This application is slightly more complex than the Simple
ordering.mdl Rational Rose file
ordering.zip 100% generated.
See It Running
The Ordering application illustrates basic relationships and starts to use some of
the configuration options. There are several classes joined by associations.
As in Simple, the classes represent entities, and
the associations represent relationships between the entities. Role names for
the relationships are set. These are optional except in rare cases, such as a
relationship between an entity and itself, where it would be necessary to distinguish
a particular end.
Relationships between entities are normally navigable both ways. The multiplicities should be set
on each end of the relationship. This governs the way the related entity will be shown on a
maintenance screen. For example order lines are shown in a grid on the order maintenance
page as there are many order lines for one order (you only see the grid if some order lined exist).
However the link to order from order lines maintenance appears as a dropdown selector. This is
because any given order line only appears on one order.
To require at least one record at the end of a relationship, it is necessary to set the "required"
tag value to true. In Rational Rose, opening up a class will reveal several tabs, each of which
contains several properties. The properties relating to a class which represents an entity are
mostly found on the JeeWiz Entity tab, although some of the more general ones, which Rational
Rose provides as standard are found on the General tab. Similarly, on opening up an association
between two classes, the tab to set values for the relation are on JeeWiz Relation, but almost all the
tab values actually refer to one end or the other of the relation and can be found on the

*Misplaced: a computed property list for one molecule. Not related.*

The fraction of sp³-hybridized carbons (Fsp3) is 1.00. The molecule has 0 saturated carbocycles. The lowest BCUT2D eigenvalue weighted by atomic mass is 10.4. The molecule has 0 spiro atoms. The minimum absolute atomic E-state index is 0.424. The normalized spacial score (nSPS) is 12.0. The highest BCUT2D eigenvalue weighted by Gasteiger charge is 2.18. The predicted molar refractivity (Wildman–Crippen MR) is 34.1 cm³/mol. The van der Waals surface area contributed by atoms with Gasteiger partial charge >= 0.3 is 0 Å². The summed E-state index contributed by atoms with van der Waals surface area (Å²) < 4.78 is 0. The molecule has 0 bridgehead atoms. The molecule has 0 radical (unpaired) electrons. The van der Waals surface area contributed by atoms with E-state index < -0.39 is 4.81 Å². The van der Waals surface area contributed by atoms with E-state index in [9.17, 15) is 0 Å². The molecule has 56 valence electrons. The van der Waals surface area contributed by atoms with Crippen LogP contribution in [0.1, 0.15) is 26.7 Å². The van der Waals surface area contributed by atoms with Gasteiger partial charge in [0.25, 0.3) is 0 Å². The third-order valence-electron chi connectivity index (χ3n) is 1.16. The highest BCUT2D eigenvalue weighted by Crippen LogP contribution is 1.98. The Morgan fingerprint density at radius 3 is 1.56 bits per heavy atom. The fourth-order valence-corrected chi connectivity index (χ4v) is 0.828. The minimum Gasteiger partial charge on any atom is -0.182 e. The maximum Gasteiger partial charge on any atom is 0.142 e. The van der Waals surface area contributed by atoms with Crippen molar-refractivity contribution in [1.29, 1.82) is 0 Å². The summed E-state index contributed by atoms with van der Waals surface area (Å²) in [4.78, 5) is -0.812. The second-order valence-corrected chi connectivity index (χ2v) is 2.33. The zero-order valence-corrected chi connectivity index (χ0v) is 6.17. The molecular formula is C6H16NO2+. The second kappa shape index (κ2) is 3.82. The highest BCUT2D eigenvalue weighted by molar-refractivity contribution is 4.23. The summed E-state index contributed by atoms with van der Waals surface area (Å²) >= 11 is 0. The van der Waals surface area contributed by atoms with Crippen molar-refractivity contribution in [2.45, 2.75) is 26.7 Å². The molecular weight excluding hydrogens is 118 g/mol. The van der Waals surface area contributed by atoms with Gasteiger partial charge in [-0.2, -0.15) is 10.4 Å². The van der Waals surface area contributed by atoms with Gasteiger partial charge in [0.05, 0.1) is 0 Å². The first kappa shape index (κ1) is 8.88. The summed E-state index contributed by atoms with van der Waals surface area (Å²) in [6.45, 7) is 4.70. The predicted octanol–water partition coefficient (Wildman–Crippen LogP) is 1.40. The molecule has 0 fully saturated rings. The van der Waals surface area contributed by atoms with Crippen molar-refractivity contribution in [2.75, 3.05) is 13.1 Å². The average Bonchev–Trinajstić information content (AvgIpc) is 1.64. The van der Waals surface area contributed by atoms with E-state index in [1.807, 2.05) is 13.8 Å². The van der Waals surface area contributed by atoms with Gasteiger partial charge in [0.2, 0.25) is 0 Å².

JeeWiz End A and JeeWiz End B tabs. The specific way of accessing tag values varies between UML editors.
Looking at the UML diagram in detail, you will notice that some of the attributes on the
classes have their types set. So there is an int, a float and a Date, etc. These may display
differently on the screen than the standard textbox provided for a String. For example the
Date on CustomerOrder will default to a three box "day, month year" representation. It is
possible to modify these even further by using tag values such as style and format. Here price
on the Product has a style of "currency". To change this in Rational Rose, open up the "price"
attribute and find the JeeWiz Attribute tab. This just adds a sign on the label and defaults
the number of decimal places to two. It's worth noting that the J2EE transform currently treats Java
primitives and their wrapper classes similarly. If you want a "not null" field you set
the "required" tag value on the attribute to True.
When running this application, try first creating a few products. Then a customer or two. Next
create a CustomerOrder, selecting the Customer from the dropdown. Finally create a couple of OrderLines
and relate them to the CustomerOrder you created before. It will not seem very easy for an average user
to get to grips with, but this is not the way you would expect to create an order entry screen for real.
The purpose is to create administrator maintenance screens giving access to the underlying standing data.
We shall look at modelling more user friendly screens in later sample applications.